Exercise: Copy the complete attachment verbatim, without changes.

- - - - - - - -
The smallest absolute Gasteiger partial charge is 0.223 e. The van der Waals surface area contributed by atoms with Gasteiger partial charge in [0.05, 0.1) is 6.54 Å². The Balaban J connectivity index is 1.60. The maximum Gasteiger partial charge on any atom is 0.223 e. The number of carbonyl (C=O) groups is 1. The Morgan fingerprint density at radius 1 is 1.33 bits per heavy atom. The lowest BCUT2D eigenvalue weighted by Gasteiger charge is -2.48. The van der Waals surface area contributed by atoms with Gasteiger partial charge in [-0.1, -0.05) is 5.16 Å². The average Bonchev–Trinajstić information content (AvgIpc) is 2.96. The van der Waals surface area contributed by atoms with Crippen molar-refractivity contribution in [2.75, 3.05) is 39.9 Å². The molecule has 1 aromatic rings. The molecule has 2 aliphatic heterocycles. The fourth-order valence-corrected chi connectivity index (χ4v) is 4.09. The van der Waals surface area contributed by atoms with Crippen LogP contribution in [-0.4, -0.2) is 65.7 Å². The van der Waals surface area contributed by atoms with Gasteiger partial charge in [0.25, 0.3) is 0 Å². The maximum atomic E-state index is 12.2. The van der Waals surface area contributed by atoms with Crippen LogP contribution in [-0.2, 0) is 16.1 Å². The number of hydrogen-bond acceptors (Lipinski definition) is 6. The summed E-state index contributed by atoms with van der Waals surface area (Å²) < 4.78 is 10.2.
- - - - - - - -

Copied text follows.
The smallest absolute Gasteiger partial charge is 0.223 e. The van der Waals surface area contributed by atoms with Gasteiger partial charge in [0.05, 0.1) is 6.54 Å². The Balaban J connectivity index is 1.60. The maximum Gasteiger partial charge on any atom is 0.223 e. The number of carbonyl (C=O) groups is 1. The Morgan fingerprint density at radius 1 is 1.33 bits per heavy atom. The lowest BCUT2D eigenvalue weighted by Gasteiger charge is -2.48. The van der Waals surface area contributed by atoms with Gasteiger partial charge in [-0.1, -0.05) is 5.16 Å². The average Bonchev–Trinajstić information content (AvgIpc) is 2.96. The van der Waals surface area contributed by atoms with Crippen molar-refractivity contribution in [2.75, 3.05) is 39.9 Å². The molecule has 1 aromatic rings. The molecule has 2 aliphatic heterocycles. The fourth-order valence-corrected chi connectivity index (χ4v) is 4.09. The van der Waals surface area contributed by atoms with Crippen LogP contribution in [-0.4, -0.2) is 65.7 Å². The van der Waals surface area contributed by atoms with Gasteiger partial charge in [0.25, 0.3) is 0 Å². The maximum atomic E-state index is 12.2. The van der Waals surface area contributed by atoms with Crippen LogP contribution in [-0.2, 0) is 16.1 Å². The number of hydrogen-bond acceptors (Lipinski definition) is 6. The summed E-state index contributed by atoms with van der Waals surface area (Å²) < 4.78 is 10.2.